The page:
Defenders and CIHRS Network discuss prospects of Libya’s political dialogue with local civil society and the UN

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The Cairo Institute for Human Rights Studies, in conjunction with the Defenders Network, organized a set of meetings and panel discussions on May 6 and 7 in Tunis, bringing together representatives of Libyan civil society, the head of the National Council for Civil Liberties and Human Rights, and participants in the UN- sponsored political dialogue seeking to resolve the crisis in the framework of respect for human rights principles. Attendees discussed the latest developments in Libya and how to include Libyan civil society in the political dialogue.

CIHRS considers the dialogue the only remaining hope for Libya to quell civil war and combat terrorist activity by the Islamic State and other groups, as long as the agreement adopts an approach based on the respect of human rights and the rule of law.

A preparatory meeting was held the first day, Wednesday, May 6, for representatives of Libyan associations and members of the National Council for Civil Liberties and Human Rights. The participants discussed the latest draft political agreement put forward by UNSMIL and the importance of incorporating human rights and accountability as fundamental principles, to prevent a recurrence of civil strife in the country. They also set out a common vision and strategy for Libyan civil society for monitoring the ongoing political dialogue, identified the positive role that civil society can play in reaching an agreement, and examined instruments to guarantee its implementation.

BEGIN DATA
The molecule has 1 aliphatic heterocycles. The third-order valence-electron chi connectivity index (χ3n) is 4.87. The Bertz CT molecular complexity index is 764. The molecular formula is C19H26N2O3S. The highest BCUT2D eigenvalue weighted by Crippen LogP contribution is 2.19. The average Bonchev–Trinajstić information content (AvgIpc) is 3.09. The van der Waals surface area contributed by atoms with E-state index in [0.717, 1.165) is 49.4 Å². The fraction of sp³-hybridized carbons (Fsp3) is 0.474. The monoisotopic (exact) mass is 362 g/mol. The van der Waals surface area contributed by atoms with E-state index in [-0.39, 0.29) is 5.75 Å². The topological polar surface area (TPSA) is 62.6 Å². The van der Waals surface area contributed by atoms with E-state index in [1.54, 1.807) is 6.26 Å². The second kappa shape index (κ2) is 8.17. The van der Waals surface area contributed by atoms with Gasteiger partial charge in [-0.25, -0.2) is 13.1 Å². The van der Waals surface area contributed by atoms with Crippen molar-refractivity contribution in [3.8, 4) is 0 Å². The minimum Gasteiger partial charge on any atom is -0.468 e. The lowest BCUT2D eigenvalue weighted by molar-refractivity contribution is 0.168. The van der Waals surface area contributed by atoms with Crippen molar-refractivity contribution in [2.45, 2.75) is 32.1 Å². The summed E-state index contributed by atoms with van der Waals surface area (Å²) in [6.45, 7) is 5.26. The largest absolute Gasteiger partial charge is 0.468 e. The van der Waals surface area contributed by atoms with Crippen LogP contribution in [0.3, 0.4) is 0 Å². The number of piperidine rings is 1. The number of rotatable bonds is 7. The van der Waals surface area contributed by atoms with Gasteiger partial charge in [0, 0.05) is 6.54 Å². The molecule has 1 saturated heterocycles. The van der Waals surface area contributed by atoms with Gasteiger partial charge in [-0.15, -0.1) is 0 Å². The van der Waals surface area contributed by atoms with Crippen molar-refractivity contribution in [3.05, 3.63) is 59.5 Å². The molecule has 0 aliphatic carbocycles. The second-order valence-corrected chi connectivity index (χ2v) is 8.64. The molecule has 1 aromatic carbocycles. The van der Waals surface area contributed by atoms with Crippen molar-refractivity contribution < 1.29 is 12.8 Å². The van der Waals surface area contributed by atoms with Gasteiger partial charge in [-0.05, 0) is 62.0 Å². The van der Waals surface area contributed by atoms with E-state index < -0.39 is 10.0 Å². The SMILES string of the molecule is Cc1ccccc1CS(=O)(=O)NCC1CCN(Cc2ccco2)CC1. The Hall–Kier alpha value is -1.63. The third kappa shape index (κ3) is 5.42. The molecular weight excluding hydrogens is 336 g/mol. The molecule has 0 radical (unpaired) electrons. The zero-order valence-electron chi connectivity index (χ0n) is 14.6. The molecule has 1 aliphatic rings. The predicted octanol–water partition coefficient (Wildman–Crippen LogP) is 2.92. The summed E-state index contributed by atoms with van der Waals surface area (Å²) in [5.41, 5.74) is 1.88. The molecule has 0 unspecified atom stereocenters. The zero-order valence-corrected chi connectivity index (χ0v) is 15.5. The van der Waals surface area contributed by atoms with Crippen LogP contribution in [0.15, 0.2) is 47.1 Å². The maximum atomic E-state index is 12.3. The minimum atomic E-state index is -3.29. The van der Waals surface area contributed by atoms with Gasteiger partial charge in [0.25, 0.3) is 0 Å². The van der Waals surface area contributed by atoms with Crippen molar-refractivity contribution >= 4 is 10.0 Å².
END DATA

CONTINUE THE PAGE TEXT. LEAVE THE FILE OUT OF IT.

CIHRS and the Defenders Network set aside the second day, Thursday, May 7, to present the vision of Libyan civil society to independent representatives in the Algeria track and Morocco track of the dialogue and representatives of the UN Support Mission in Libya (UNSMIL). The reservations of various parties on the draft agreement proposed by the UN secretary-general’s special envoy were discussed, and participants looked at ways to bring civil society’s proposals to the dialogue at various levels.

Attendees on the second day included Claudio Cordone, the head of UNSMIL’s Human Rights, Transitional Justice, and Rule of Law Division, along with other officials from that division and the political division. The officials expressed their appreciation for the outcome of the panel discussions and stressed the importance of including Libyan civil society in efforts to reach future visions for the political transition in the country.